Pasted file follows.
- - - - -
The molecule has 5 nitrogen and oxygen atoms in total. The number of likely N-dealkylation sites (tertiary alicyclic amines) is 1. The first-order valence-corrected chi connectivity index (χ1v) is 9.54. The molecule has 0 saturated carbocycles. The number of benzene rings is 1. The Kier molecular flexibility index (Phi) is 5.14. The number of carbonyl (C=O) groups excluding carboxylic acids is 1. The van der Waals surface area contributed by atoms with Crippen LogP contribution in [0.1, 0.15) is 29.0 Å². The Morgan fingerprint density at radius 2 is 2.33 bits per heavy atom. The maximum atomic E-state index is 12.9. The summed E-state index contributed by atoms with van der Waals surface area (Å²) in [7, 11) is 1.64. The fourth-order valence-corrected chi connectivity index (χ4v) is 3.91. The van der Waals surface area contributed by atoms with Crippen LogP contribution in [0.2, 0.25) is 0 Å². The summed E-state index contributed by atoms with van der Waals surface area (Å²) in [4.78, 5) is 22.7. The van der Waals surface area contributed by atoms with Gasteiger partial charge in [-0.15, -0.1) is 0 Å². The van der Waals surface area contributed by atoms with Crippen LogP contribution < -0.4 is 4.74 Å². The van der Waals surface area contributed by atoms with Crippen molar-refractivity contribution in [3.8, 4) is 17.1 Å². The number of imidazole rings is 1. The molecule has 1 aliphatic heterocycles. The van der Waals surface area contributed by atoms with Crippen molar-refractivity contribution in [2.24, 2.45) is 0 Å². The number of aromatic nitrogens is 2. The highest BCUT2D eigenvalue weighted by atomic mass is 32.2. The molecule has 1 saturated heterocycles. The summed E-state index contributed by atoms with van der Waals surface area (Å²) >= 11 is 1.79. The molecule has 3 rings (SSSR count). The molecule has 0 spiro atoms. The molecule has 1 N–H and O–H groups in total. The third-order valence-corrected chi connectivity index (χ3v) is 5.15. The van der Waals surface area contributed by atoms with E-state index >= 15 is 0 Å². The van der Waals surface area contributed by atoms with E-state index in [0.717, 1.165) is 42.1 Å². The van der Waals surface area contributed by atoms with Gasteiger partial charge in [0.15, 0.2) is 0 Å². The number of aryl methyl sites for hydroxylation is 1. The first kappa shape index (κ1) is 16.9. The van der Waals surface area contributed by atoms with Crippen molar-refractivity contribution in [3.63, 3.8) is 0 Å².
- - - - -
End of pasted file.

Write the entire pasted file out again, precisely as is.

The molecule has 5 nitrogen and oxygen atoms in total. The number of likely N-dealkylation sites (tertiary alicyclic amines) is 1. The first-order valence-corrected chi connectivity index (χ1v) is 9.54. The molecule has 0 saturated carbocycles. The number of benzene rings is 1. The Kier molecular flexibility index (Phi) is 5.14. The number of carbonyl (C=O) groups excluding carboxylic acids is 1. The van der Waals surface area contributed by atoms with Crippen LogP contribution in [0.1, 0.15) is 29.0 Å². The Morgan fingerprint density at radius 2 is 2.33 bits per heavy atom. The maximum atomic E-state index is 12.9. The summed E-state index contributed by atoms with van der Waals surface area (Å²) in [7, 11) is 1.64. The fourth-order valence-corrected chi connectivity index (χ4v) is 3.91. The van der Waals surface area contributed by atoms with Crippen LogP contribution in [0.2, 0.25) is 0 Å². The summed E-state index contributed by atoms with van der Waals surface area (Å²) in [4.78, 5) is 22.7. The van der Waals surface area contributed by atoms with Gasteiger partial charge in [-0.15, -0.1) is 0 Å². The van der Waals surface area contributed by atoms with Crippen LogP contribution < -0.4 is 4.74 Å². The van der Waals surface area contributed by atoms with Crippen molar-refractivity contribution in [3.8, 4) is 17.1 Å². The number of imidazole rings is 1. The molecule has 1 aliphatic heterocycles. The van der Waals surface area contributed by atoms with Crippen molar-refractivity contribution in [2.24, 2.45) is 0 Å². The number of aromatic nitrogens is 2. The highest BCUT2D eigenvalue weighted by atomic mass is 32.2. The molecule has 1 saturated heterocycles. The summed E-state index contributed by atoms with van der Waals surface area (Å²) >= 11 is 1.79. The molecule has 3 rings (SSSR count). The molecule has 0 spiro atoms. The molecule has 1 N–H and O–H groups in total. The third-order valence-corrected chi connectivity index (χ3v) is 5.15. The van der Waals surface area contributed by atoms with E-state index >= 15 is 0 Å². The van der Waals surface area contributed by atoms with E-state index in [0.717, 1.165) is 42.1 Å². The van der Waals surface area contributed by atoms with Gasteiger partial charge in [0.15, 0.2) is 0 Å². The number of aryl methyl sites for hydroxylation is 1. The first kappa shape index (κ1) is 16.9. The van der Waals surface area contributed by atoms with Crippen molar-refractivity contribution in [3.63, 3.8) is 0 Å².